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Near the Sorbonne or the University of Paris, the Latin Quarter of Paris sits on the left or southern side of the River Seine. Since the Quarter caters to the student population, prices are less expensive than they are in other parts of the city. Within the area are homes in use today that were first occupied in the Middle Ages. In the district, beyond the main boulevards are medieval streets where shops and international restaurants are found. The historic district for higher learning has an understandably young and vibrant ambience with jazz clubs and cafes as well as numerous historic buildings, monuments and thoroughfares.
The name “Latin Quarter” comes from the Middle Ages when students came into the district from all over Europe to study, and Latin was the common language spoken and taught. Latin was long the language of the learned. Besides the Sorbonne, other institutes of higher learning are still located inside the Latin Quarter like Jussieu University and Schola Cantorum.
The Latin Quarter including the Sorbonne was built over the ancient Roman urban center that included a Roman road connecting to distant cities, Roman thermal baths and a theater as well as an amphitheatre and other buildings and structures. The city that Rome settled was known as Lutetia. Ruins and reminders of ancient Roman history in the region of Paris’ current 5th arrondissement add their importance to the Latin Quarter of today.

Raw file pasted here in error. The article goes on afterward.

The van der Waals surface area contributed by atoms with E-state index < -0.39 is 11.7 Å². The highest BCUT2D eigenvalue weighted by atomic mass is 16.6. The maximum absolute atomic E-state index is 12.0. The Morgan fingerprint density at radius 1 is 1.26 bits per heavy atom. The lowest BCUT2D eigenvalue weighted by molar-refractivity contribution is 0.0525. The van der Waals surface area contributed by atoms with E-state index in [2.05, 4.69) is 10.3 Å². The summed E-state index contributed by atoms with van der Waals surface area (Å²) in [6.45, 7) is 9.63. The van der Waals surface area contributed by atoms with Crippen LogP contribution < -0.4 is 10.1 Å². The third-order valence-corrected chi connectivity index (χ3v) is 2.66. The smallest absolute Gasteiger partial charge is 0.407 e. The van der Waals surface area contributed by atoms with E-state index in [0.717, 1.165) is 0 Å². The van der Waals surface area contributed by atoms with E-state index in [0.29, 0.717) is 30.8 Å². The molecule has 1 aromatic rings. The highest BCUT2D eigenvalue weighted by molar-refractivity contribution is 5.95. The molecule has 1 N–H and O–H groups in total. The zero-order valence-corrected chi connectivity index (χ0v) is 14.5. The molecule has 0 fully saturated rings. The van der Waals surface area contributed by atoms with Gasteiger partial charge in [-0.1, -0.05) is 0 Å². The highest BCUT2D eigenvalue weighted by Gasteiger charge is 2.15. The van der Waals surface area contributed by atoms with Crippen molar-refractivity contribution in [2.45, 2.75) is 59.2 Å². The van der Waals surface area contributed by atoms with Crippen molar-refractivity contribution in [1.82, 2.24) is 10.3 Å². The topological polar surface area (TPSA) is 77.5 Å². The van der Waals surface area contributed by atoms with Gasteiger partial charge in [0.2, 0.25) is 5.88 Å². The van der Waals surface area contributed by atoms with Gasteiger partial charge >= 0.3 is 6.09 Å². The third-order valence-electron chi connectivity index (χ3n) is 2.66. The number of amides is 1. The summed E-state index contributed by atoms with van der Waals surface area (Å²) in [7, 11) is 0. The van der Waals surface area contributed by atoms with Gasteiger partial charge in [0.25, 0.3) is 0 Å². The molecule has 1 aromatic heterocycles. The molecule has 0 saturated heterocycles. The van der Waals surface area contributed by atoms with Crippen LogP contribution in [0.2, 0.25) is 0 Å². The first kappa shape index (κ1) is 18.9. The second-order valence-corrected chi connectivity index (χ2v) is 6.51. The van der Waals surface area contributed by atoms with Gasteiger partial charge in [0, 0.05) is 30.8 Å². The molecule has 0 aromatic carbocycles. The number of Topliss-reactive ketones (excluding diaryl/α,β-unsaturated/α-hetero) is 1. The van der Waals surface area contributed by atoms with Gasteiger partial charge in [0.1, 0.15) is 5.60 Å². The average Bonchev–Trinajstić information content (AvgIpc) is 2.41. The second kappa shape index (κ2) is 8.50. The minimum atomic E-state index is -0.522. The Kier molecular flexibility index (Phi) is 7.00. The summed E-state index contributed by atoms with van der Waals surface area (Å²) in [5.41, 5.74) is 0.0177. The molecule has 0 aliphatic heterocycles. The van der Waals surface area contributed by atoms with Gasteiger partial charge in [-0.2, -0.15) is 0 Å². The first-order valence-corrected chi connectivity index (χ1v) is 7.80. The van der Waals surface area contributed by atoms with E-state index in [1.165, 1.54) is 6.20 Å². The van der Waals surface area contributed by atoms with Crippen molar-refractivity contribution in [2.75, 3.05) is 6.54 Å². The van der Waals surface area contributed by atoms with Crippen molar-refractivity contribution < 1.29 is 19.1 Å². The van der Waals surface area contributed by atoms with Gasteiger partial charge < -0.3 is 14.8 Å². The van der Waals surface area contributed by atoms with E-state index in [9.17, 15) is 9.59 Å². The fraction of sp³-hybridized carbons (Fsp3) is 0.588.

The Latin Quarter Today
Taking some of the narrow cobblestone streets, visitors can mix with local residents and get the real feel of Paris. Lingering for an hour or two at an outdoor cafe is perfect for soaking in the atmosphere. While visitors can enjoy listening to the people around them speaking in French, the shop and restaurant employees know enough English to explain their shop wears and menu items to those who mainly speak English. Additionally, many of the citizens of Paris do know at least some conversational English.
To be noted, construction is always taking place in some parts of the Latin Quarter just like in any other city. Visitors should take care to watch traffic around the construction obstacles because some streets allowing cars are extremely narrow, and many of the narrowest streets have bike routes. All of the close buildings and busy streets add to the feel and excitement of the Latin Quarter. Still, it is wise to pay attention and meander safely.
Small boutique hotels in the region have reasonable rates. These simple accommodations are very near many of Paris’ most-loved attractions. Small apartments are also available within the Quarter that are convenient for short and long stays.
A wonderful place to explore, the Latin Quarter today is the place to find history and good food at great prices. Galleries of local artists, museums like the Cluny Museum, restaurants, and shops are some of the places people can discover for themselves during a day in the Latin Quarter.